** 1/2 THE NEVILLE BROTHERS, "Brother's Keeper,"A&M.; The syncopation rarely lets up, and the Nevilles stick black consciousness and Jesus right in your face. But "Keeper" is stuck somewhere between the novel undercurrents of their last record and the percussive joy of previous efforts. (Willman)

** PEBBLES, "Pebbles,"MCA. Pebbles should have been filled with energy and risk-taking ideas on her second trip into the studio. Instead, the follow-up to her hit debut will have to quickly go the remix route to generate any excitement. (Johnson)

*** PIXIES, "Bossa Nova,"4AD/Elektra. The alternative-rock faves come off as a cross between art monsters Sonic Youth and moody nostalgia-meister Chris Isaak--full of noise, rage and clever/off-putting deconstruction, but deferring to classic pop instincts at surprising turns. (Willman)

** POISON, "Flesh & Blood,"Enigma/Capitol. Sexism, lack of sophistication, childish lyrics and sheer goofiness are all here on the L.A. group's third album. Though lyrically the band is at its usual low level, the material is more sophisticated musically and the musicianship is up a notch. (Hunt)

*** 1/2 IGGY POP, "Brick by Brick,"Virgin. Producer Don Was has given us the Igster we know (crude, rocking, brutal) and one we don't (sweet and introspective). The miracle is that sometimes we get both at once. (Hochman)

*1/2 MAXI PRIEST, "Bonafide,"Charisma. His "new vogue reggae" style is just lightweight pop propelled by a light reggae beat. This bland blend--one step above lounge-act music--is getting a lot of exposure because of his hit single, "Close to You." (Hunt)

*** 1/2 PRINCE, "Graffiti Bridge,"Paisley Park/Warner Bros. Prince seems to have adopted the maxim he invokes at the album's midway point: "There's joy in repetition." He hits upon a host of grooves that maim and kill, almost all of which he can point to and justifiably boast, U can't touch this . (Willman)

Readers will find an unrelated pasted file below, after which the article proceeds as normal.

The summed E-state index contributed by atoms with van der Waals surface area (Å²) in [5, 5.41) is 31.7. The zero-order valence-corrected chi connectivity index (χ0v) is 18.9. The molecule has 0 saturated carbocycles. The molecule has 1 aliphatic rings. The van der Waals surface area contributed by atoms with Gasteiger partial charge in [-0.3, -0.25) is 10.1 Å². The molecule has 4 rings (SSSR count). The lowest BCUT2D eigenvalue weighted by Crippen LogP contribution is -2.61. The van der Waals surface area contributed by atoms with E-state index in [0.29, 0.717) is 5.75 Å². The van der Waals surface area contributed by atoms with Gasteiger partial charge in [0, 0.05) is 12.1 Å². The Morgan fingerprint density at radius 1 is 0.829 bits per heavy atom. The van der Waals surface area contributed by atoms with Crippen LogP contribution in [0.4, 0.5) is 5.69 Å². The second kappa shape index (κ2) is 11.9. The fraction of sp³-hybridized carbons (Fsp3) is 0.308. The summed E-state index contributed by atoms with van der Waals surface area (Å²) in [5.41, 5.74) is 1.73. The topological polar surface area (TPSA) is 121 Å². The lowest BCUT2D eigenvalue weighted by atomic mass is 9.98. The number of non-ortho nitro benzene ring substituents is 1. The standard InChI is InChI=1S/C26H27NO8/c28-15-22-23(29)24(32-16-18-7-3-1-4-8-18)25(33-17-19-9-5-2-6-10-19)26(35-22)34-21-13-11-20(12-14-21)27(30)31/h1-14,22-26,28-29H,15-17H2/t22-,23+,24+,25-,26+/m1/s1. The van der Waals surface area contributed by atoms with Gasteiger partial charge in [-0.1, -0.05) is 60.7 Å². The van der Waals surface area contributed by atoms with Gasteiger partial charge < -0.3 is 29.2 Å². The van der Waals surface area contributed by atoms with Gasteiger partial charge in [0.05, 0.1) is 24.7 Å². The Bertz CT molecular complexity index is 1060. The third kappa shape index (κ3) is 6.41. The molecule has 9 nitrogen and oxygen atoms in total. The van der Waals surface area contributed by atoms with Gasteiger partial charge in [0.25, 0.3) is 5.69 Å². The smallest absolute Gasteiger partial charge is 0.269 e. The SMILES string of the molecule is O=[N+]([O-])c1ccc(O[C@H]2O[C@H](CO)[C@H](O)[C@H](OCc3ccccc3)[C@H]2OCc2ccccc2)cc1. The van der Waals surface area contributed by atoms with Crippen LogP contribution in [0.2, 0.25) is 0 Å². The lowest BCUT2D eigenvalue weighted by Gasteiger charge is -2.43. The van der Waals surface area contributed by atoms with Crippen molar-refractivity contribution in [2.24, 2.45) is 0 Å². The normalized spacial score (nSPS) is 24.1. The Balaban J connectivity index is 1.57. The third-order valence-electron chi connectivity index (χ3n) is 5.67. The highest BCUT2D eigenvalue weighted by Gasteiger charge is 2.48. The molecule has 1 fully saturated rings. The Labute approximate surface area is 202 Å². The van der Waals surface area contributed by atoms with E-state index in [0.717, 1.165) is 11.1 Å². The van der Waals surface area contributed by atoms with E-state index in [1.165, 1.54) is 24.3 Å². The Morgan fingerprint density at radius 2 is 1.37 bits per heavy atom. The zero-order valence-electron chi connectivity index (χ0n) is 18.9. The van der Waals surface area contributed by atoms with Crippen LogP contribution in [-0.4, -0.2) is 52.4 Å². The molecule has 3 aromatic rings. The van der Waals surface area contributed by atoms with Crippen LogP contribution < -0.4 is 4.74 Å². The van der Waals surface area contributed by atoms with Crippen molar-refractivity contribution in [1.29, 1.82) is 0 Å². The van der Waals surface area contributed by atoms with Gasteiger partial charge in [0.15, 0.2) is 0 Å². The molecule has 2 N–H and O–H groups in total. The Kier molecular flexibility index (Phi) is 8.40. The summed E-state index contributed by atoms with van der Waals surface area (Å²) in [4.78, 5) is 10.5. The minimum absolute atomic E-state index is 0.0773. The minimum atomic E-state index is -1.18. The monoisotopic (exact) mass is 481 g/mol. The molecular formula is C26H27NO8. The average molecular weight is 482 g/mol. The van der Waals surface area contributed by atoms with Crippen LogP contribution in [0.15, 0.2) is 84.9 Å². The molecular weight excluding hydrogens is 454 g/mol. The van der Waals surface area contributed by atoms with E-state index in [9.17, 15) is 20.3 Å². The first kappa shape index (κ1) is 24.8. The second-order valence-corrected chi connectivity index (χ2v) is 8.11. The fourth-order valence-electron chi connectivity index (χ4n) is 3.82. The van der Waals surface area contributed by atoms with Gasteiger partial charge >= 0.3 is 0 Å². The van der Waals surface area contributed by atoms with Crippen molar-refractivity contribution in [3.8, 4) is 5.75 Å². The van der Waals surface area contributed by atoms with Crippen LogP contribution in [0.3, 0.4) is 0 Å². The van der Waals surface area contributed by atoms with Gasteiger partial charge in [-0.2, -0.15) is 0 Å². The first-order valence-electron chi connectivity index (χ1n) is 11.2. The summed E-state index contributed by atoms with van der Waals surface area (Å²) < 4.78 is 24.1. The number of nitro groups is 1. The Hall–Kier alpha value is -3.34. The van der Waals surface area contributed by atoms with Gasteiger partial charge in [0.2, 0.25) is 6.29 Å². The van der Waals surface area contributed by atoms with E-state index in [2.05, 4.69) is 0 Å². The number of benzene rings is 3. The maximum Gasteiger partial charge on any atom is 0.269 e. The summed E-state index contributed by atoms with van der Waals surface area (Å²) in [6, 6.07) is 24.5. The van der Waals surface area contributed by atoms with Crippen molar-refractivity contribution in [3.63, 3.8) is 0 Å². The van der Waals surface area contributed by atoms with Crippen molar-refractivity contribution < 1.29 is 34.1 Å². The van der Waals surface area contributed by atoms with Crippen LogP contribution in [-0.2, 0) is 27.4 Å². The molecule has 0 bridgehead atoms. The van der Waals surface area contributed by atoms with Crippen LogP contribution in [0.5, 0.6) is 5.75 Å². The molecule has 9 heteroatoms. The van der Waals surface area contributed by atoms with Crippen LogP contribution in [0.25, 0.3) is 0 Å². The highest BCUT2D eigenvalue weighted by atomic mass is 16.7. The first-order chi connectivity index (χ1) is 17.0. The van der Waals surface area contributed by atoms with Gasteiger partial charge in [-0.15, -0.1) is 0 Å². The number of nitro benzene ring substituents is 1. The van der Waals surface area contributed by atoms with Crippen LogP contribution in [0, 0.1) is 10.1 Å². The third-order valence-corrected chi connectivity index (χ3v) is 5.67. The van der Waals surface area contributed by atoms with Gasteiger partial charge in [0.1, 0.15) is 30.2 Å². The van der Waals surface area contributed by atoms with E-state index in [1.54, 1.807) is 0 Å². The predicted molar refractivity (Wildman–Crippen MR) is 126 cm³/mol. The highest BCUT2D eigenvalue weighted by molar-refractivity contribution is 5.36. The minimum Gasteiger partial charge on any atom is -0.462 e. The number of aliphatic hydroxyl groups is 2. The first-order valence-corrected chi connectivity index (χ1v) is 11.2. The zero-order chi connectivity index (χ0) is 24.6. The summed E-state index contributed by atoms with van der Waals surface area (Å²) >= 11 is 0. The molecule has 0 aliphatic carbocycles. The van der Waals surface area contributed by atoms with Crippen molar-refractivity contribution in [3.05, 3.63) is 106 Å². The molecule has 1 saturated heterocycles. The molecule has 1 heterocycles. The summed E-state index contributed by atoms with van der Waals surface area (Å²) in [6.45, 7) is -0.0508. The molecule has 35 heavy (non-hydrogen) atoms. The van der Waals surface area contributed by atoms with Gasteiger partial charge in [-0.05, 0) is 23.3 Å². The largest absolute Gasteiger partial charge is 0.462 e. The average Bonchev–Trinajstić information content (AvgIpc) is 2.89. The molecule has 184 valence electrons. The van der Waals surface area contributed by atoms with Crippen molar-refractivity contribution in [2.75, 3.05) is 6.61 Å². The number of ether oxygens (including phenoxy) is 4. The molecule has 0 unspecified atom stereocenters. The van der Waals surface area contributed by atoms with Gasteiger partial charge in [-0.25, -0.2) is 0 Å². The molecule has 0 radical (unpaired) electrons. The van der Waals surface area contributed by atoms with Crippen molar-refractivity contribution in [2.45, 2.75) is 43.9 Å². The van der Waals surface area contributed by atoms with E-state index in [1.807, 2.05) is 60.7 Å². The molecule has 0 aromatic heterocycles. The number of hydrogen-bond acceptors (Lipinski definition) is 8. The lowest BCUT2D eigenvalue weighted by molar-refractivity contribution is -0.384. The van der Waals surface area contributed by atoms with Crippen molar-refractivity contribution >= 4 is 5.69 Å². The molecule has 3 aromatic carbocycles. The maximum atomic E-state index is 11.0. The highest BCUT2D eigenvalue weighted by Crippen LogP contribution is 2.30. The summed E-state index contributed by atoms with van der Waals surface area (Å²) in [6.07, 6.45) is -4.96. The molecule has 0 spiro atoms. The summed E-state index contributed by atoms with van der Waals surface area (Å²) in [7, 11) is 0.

*** "PUMP UP THE VOLUME" soundtrack,MCA. What your average brainy troubled teen anarchist would pick to defy authority with. The usual suspects of college/alternative radio bring the noise, but the best cuts are more melancholy: Concrete Blonde tackling Leonard Cohen's "Everybody Knows" and the Cowboy Junkies sliding through Robert Johnson's "Me and the Devil Blues." (Willman)

** 1/2 QUEENSRYCHE, "Empire,"EMI. A politically correct heavy-metal band, non-sexist, anti-oppression, anti-drug, offering relatively sophisticated analyses of social problems. Yet here the band is absolutely mainstream, with bombastic power ballads, sappy hooks and screeching Dio-esque vocals. (Gold)

** 1/2 RATT, "Detonator,"Atlantic. Assisted by big-league song doctor Desmond Childs (Bon Jovi, Cher), this poor man's Motley Crue comes across with a minimum of attitude, a maximum of hard-rock gloss. But guitarist Warren DeMartini may be the finest stylist of all hair-farmers, and "Detonator" is a cut above most radio rock. (Gold)

*** 1/2 THE REPLACEMENTS, "All Shook Down,"Sire. The combination of acoustic bedding, electric riffing and hard, loose drumming is pure Kinks, and the band taps a similar vein of wistfulness and crunch. Ultimately, it's a showcase for Paul Westerberg's song craft and his weirdly virtuosic vocal performance. (Cromelin)

**** PAUL SIMON, "The Rhythm of the Saints,"Warner Bros. Simon's usual elliptical reveries and sad-mouthed regrets are built this time from the ground up on a rock bottom of complex Brazilian rhythms. And they do kick. (Willman)

*** 1/2 SLAYER, "Seasons in the Abyss,"Def American. If Metallica was the Beatles of new American metal, Slayer was the Rolling Stones: dark, violent and nasty, fascinated with evil. This is by far the most accessible Slayer opus--maybe they'll finally sell more albums than T-shirts. (Gold)